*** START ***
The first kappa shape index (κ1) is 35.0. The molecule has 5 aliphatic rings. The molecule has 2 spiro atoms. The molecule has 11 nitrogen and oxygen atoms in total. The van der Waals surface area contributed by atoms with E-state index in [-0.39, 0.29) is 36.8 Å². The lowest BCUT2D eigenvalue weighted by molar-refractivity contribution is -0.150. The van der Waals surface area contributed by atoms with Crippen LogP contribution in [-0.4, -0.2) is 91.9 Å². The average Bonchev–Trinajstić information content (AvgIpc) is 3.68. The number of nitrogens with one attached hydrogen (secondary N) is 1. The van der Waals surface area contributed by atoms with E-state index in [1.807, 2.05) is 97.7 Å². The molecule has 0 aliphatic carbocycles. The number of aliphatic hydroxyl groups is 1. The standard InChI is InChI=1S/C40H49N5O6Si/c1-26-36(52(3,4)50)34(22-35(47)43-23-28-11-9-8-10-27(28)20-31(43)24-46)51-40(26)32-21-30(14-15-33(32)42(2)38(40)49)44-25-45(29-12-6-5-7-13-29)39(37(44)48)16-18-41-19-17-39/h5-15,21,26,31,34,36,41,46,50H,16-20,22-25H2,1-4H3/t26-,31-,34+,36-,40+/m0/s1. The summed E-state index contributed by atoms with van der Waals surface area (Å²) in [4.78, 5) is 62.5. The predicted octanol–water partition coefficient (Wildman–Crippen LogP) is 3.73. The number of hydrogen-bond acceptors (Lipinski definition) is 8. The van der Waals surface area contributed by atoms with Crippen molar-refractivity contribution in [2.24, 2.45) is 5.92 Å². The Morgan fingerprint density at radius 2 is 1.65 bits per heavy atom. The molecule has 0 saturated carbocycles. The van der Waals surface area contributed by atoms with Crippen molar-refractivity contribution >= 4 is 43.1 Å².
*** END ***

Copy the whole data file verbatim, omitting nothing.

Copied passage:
The first kappa shape index (κ1) is 35.0. The molecule has 5 aliphatic rings. The molecule has 2 spiro atoms. The molecule has 11 nitrogen and oxygen atoms in total. The van der Waals surface area contributed by atoms with E-state index in [-0.39, 0.29) is 36.8 Å². The lowest BCUT2D eigenvalue weighted by molar-refractivity contribution is -0.150. The van der Waals surface area contributed by atoms with Crippen LogP contribution in [-0.4, -0.2) is 91.9 Å². The average Bonchev–Trinajstić information content (AvgIpc) is 3.68. The number of nitrogens with one attached hydrogen (secondary N) is 1. The van der Waals surface area contributed by atoms with E-state index in [1.807, 2.05) is 97.7 Å². The molecule has 0 aliphatic carbocycles. The number of aliphatic hydroxyl groups is 1. The standard InChI is InChI=1S/C40H49N5O6Si/c1-26-36(52(3,4)50)34(22-35(47)43-23-28-11-9-8-10-27(28)20-31(43)24-46)51-40(26)32-21-30(14-15-33(32)42(2)38(40)49)44-25-45(29-12-6-5-7-13-29)39(37(44)48)16-18-41-19-17-39/h5-15,21,26,31,34,36,41,46,50H,16-20,22-25H2,1-4H3/t26-,31-,34+,36-,40+/m0/s1. The summed E-state index contributed by atoms with van der Waals surface area (Å²) in [4.78, 5) is 62.5. The predicted octanol–water partition coefficient (Wildman–Crippen LogP) is 3.73. The number of hydrogen-bond acceptors (Lipinski definition) is 8. The van der Waals surface area contributed by atoms with Crippen molar-refractivity contribution in [2.24, 2.45) is 5.92 Å². The Morgan fingerprint density at radius 2 is 1.65 bits per heavy atom. The molecule has 0 saturated carbocycles. The van der Waals surface area contributed by atoms with Crippen molar-refractivity contribution >= 4 is 43.1 Å².